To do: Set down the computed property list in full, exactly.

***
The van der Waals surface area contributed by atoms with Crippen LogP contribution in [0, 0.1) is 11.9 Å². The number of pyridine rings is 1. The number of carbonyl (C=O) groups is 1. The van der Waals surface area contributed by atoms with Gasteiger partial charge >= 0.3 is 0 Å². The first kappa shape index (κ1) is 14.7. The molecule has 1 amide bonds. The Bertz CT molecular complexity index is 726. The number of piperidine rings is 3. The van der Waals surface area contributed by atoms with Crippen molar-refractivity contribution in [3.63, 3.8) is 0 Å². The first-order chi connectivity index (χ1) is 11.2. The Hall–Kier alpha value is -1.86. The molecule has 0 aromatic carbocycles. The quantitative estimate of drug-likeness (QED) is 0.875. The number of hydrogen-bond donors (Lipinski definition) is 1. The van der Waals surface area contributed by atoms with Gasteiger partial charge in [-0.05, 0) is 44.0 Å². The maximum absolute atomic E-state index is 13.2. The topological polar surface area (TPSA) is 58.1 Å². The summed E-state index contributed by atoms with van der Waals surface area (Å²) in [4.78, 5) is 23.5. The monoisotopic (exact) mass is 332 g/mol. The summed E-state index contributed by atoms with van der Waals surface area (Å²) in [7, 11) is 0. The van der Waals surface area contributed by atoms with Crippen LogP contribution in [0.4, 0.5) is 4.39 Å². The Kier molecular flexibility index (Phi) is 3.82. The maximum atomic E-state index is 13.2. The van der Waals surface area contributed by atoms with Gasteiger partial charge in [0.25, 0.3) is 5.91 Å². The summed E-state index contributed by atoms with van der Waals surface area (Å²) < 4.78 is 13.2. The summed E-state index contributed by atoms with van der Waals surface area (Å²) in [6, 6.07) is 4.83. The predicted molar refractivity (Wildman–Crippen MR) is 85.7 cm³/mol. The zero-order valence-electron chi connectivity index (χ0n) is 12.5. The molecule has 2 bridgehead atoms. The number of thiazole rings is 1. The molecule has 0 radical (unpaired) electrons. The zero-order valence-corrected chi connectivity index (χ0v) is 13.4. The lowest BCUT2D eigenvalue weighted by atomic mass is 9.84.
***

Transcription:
The van der Waals surface area contributed by atoms with Crippen LogP contribution in [0, 0.1) is 11.9 Å². The number of pyridine rings is 1. The number of carbonyl (C=O) groups is 1. The van der Waals surface area contributed by atoms with Gasteiger partial charge >= 0.3 is 0 Å². The first kappa shape index (κ1) is 14.7. The molecule has 1 amide bonds. The Bertz CT molecular complexity index is 726. The number of piperidine rings is 3. The van der Waals surface area contributed by atoms with Crippen molar-refractivity contribution in [3.63, 3.8) is 0 Å². The first-order chi connectivity index (χ1) is 11.2. The Hall–Kier alpha value is -1.86. The molecule has 0 aromatic carbocycles. The quantitative estimate of drug-likeness (QED) is 0.875. The number of hydrogen-bond donors (Lipinski definition) is 1. The van der Waals surface area contributed by atoms with Gasteiger partial charge in [-0.05, 0) is 44.0 Å². The maximum absolute atomic E-state index is 13.2. The topological polar surface area (TPSA) is 58.1 Å². The summed E-state index contributed by atoms with van der Waals surface area (Å²) in [4.78, 5) is 23.5. The monoisotopic (exact) mass is 332 g/mol. The summed E-state index contributed by atoms with van der Waals surface area (Å²) in [7, 11) is 0. The van der Waals surface area contributed by atoms with Crippen LogP contribution in [0.4, 0.5) is 4.39 Å². The Kier molecular flexibility index (Phi) is 3.82. The maximum atomic E-state index is 13.2. The van der Waals surface area contributed by atoms with Gasteiger partial charge in [0.25, 0.3) is 5.91 Å². The summed E-state index contributed by atoms with van der Waals surface area (Å²) < 4.78 is 13.2. The summed E-state index contributed by atoms with van der Waals surface area (Å²) in [6, 6.07) is 4.83. The predicted molar refractivity (Wildman–Crippen MR) is 85.7 cm³/mol. The zero-order valence-electron chi connectivity index (χ0n) is 12.5. The molecule has 2 bridgehead atoms. The number of thiazole rings is 1. The molecule has 0 radical (unpaired) electrons. The zero-order valence-corrected chi connectivity index (χ0v) is 13.4. The lowest BCUT2D eigenvalue weighted by atomic mass is 9.84.